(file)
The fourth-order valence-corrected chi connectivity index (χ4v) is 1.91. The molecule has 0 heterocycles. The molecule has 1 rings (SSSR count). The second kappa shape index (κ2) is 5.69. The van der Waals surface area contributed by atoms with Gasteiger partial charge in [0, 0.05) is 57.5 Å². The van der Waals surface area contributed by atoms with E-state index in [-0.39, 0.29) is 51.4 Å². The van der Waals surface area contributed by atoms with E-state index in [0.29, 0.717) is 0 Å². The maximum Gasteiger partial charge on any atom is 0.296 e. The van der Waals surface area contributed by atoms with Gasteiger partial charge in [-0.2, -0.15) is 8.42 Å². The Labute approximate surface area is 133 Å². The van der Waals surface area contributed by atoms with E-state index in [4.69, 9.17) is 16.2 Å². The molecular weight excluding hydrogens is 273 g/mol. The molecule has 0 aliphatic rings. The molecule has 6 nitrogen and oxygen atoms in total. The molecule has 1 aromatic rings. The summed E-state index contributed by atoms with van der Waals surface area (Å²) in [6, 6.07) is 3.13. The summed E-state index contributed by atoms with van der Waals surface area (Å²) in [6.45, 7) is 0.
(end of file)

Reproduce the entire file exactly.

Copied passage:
The fourth-order valence-corrected chi connectivity index (χ4v) is 1.91. The molecule has 0 heterocycles. The molecule has 1 rings (SSSR count). The second kappa shape index (κ2) is 5.69. The van der Waals surface area contributed by atoms with Gasteiger partial charge in [0, 0.05) is 57.5 Å². The van der Waals surface area contributed by atoms with E-state index in [-0.39, 0.29) is 51.4 Å². The van der Waals surface area contributed by atoms with E-state index in [0.29, 0.717) is 0 Å². The maximum Gasteiger partial charge on any atom is 0.296 e. The van der Waals surface area contributed by atoms with Gasteiger partial charge in [-0.2, -0.15) is 8.42 Å². The Labute approximate surface area is 133 Å². The van der Waals surface area contributed by atoms with E-state index in [4.69, 9.17) is 16.2 Å². The molecular weight excluding hydrogens is 273 g/mol. The molecule has 0 aliphatic rings. The molecule has 6 nitrogen and oxygen atoms in total. The molecule has 1 aromatic rings. The summed E-state index contributed by atoms with van der Waals surface area (Å²) in [6, 6.07) is 3.13. The summed E-state index contributed by atoms with van der Waals surface area (Å²) in [6.45, 7) is 0.